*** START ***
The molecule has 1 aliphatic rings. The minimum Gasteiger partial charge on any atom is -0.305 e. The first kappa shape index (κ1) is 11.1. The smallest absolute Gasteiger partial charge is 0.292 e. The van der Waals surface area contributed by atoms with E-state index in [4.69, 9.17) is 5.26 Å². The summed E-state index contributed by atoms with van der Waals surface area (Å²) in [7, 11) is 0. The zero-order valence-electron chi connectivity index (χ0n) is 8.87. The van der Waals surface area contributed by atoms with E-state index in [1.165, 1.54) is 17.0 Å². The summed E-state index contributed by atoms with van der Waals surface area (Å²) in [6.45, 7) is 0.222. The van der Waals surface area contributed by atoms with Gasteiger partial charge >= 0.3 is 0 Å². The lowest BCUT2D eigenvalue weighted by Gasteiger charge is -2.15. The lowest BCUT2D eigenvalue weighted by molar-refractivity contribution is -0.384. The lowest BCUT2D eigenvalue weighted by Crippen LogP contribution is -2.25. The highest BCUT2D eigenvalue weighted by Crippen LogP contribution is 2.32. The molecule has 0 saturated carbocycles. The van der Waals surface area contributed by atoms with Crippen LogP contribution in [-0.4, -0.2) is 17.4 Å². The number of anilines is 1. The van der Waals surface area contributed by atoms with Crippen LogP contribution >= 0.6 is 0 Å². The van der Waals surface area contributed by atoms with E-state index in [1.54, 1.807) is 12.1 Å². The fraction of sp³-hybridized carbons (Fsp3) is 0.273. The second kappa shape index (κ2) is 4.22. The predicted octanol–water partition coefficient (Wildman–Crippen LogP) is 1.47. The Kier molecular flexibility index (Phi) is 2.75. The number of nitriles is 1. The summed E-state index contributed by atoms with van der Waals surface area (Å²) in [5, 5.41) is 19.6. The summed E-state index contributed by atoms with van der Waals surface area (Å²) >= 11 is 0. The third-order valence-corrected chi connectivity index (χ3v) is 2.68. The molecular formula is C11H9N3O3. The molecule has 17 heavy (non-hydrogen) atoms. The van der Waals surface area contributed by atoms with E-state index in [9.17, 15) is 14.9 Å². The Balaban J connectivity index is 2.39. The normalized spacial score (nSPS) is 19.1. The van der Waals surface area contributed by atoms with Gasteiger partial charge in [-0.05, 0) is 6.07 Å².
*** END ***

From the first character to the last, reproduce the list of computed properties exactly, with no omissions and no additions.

The molecule has 1 aliphatic rings. The minimum Gasteiger partial charge on any atom is -0.305 e. The first kappa shape index (κ1) is 11.1. The smallest absolute Gasteiger partial charge is 0.292 e. The van der Waals surface area contributed by atoms with E-state index in [4.69, 9.17) is 5.26 Å². The summed E-state index contributed by atoms with van der Waals surface area (Å²) in [7, 11) is 0. The zero-order valence-electron chi connectivity index (χ0n) is 8.87. The van der Waals surface area contributed by atoms with E-state index in [1.165, 1.54) is 17.0 Å². The summed E-state index contributed by atoms with van der Waals surface area (Å²) in [6.45, 7) is 0.222. The van der Waals surface area contributed by atoms with Gasteiger partial charge >= 0.3 is 0 Å². The lowest BCUT2D eigenvalue weighted by Gasteiger charge is -2.15. The lowest BCUT2D eigenvalue weighted by molar-refractivity contribution is -0.384. The lowest BCUT2D eigenvalue weighted by Crippen LogP contribution is -2.25. The highest BCUT2D eigenvalue weighted by Crippen LogP contribution is 2.32. The molecule has 0 saturated carbocycles. The van der Waals surface area contributed by atoms with Crippen LogP contribution in [-0.4, -0.2) is 17.4 Å². The number of anilines is 1. The van der Waals surface area contributed by atoms with Crippen LogP contribution >= 0.6 is 0 Å². The van der Waals surface area contributed by atoms with E-state index in [1.54, 1.807) is 12.1 Å². The fraction of sp³-hybridized carbons (Fsp3) is 0.273. The second kappa shape index (κ2) is 4.22. The predicted octanol–water partition coefficient (Wildman–Crippen LogP) is 1.47. The Kier molecular flexibility index (Phi) is 2.75. The number of nitriles is 1. The summed E-state index contributed by atoms with van der Waals surface area (Å²) in [5, 5.41) is 19.6. The summed E-state index contributed by atoms with van der Waals surface area (Å²) >= 11 is 0. The third-order valence-corrected chi connectivity index (χ3v) is 2.68. The molecular formula is C11H9N3O3. The molecule has 17 heavy (non-hydrogen) atoms. The van der Waals surface area contributed by atoms with E-state index in [9.17, 15) is 14.9 Å². The Balaban J connectivity index is 2.39. The normalized spacial score (nSPS) is 19.1. The van der Waals surface area contributed by atoms with Gasteiger partial charge in [-0.05, 0) is 6.07 Å².